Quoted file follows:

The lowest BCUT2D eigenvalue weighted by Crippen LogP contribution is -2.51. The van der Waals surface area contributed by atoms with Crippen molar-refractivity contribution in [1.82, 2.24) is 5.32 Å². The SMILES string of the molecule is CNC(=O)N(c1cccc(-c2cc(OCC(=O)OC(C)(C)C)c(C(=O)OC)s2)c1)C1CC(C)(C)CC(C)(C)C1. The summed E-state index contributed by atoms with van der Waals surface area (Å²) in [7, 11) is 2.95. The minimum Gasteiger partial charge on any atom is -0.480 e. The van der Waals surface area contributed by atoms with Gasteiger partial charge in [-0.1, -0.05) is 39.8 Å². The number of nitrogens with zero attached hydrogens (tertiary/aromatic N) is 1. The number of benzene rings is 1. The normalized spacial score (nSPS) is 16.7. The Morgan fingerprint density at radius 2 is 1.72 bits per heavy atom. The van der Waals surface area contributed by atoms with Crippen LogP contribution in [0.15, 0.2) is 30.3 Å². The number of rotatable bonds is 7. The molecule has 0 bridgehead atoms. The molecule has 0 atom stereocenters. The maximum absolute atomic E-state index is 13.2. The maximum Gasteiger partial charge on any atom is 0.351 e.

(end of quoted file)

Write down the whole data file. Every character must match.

The lowest BCUT2D eigenvalue weighted by Crippen LogP contribution is -2.51. The van der Waals surface area contributed by atoms with Crippen molar-refractivity contribution in [1.82, 2.24) is 5.32 Å². The SMILES string of the molecule is CNC(=O)N(c1cccc(-c2cc(OCC(=O)OC(C)(C)C)c(C(=O)OC)s2)c1)C1CC(C)(C)CC(C)(C)C1. The summed E-state index contributed by atoms with van der Waals surface area (Å²) in [7, 11) is 2.95. The minimum Gasteiger partial charge on any atom is -0.480 e. The van der Waals surface area contributed by atoms with Gasteiger partial charge in [-0.1, -0.05) is 39.8 Å². The number of nitrogens with zero attached hydrogens (tertiary/aromatic N) is 1. The number of benzene rings is 1. The normalized spacial score (nSPS) is 16.7. The Morgan fingerprint density at radius 2 is 1.72 bits per heavy atom. The van der Waals surface area contributed by atoms with Crippen LogP contribution in [0.15, 0.2) is 30.3 Å². The number of rotatable bonds is 7. The molecule has 0 bridgehead atoms. The molecule has 0 atom stereocenters. The maximum absolute atomic E-state index is 13.2. The maximum Gasteiger partial charge on any atom is 0.351 e.